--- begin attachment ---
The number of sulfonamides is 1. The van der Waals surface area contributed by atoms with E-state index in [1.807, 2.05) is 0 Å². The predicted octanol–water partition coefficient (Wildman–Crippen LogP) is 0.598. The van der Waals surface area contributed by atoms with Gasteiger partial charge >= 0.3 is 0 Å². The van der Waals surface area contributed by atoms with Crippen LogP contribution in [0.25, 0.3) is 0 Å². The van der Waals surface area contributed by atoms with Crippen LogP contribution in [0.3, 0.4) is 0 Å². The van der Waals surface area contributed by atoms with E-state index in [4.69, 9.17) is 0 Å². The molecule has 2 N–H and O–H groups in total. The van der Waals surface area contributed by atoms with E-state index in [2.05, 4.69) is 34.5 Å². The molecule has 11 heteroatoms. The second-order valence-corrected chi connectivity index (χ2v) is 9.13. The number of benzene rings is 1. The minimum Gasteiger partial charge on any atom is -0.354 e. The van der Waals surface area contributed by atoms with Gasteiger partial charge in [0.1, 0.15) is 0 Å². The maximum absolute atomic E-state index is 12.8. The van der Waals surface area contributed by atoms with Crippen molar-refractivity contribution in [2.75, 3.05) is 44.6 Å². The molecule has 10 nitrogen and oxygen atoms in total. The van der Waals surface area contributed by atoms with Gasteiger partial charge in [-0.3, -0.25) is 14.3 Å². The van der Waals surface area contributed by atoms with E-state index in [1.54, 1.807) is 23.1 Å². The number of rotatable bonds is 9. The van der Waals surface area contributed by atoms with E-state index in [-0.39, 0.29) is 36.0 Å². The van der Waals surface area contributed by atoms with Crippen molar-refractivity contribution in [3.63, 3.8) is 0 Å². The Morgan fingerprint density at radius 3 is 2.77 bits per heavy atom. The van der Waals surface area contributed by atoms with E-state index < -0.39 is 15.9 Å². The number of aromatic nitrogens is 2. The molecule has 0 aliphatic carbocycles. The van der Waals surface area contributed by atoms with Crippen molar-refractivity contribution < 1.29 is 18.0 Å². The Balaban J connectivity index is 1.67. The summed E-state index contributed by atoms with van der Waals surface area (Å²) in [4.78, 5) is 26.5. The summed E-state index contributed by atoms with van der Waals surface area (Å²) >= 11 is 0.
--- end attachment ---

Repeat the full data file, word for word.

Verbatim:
The number of sulfonamides is 1. The van der Waals surface area contributed by atoms with E-state index in [1.807, 2.05) is 0 Å². The predicted octanol–water partition coefficient (Wildman–Crippen LogP) is 0.598. The van der Waals surface area contributed by atoms with Gasteiger partial charge >= 0.3 is 0 Å². The van der Waals surface area contributed by atoms with Crippen LogP contribution in [0.25, 0.3) is 0 Å². The van der Waals surface area contributed by atoms with Crippen LogP contribution in [0.3, 0.4) is 0 Å². The van der Waals surface area contributed by atoms with E-state index in [4.69, 9.17) is 0 Å². The molecule has 2 N–H and O–H groups in total. The van der Waals surface area contributed by atoms with E-state index in [2.05, 4.69) is 34.5 Å². The molecule has 11 heteroatoms. The second-order valence-corrected chi connectivity index (χ2v) is 9.13. The number of benzene rings is 1. The minimum Gasteiger partial charge on any atom is -0.354 e. The van der Waals surface area contributed by atoms with Gasteiger partial charge in [0.1, 0.15) is 0 Å². The maximum absolute atomic E-state index is 12.8. The van der Waals surface area contributed by atoms with Crippen molar-refractivity contribution in [2.75, 3.05) is 44.6 Å². The molecule has 10 nitrogen and oxygen atoms in total. The van der Waals surface area contributed by atoms with Gasteiger partial charge in [-0.3, -0.25) is 14.3 Å². The van der Waals surface area contributed by atoms with E-state index in [1.54, 1.807) is 23.1 Å². The number of rotatable bonds is 9. The van der Waals surface area contributed by atoms with E-state index in [-0.39, 0.29) is 36.0 Å². The van der Waals surface area contributed by atoms with Crippen molar-refractivity contribution in [3.63, 3.8) is 0 Å². The Morgan fingerprint density at radius 3 is 2.77 bits per heavy atom. The van der Waals surface area contributed by atoms with E-state index < -0.39 is 15.9 Å². The number of aromatic nitrogens is 2. The molecule has 0 aliphatic carbocycles. The van der Waals surface area contributed by atoms with Crippen molar-refractivity contribution < 1.29 is 18.0 Å². The Balaban J connectivity index is 1.67. The summed E-state index contributed by atoms with van der Waals surface area (Å²) in [4.78, 5) is 26.5. The summed E-state index contributed by atoms with van der Waals surface area (Å²) >= 11 is 0.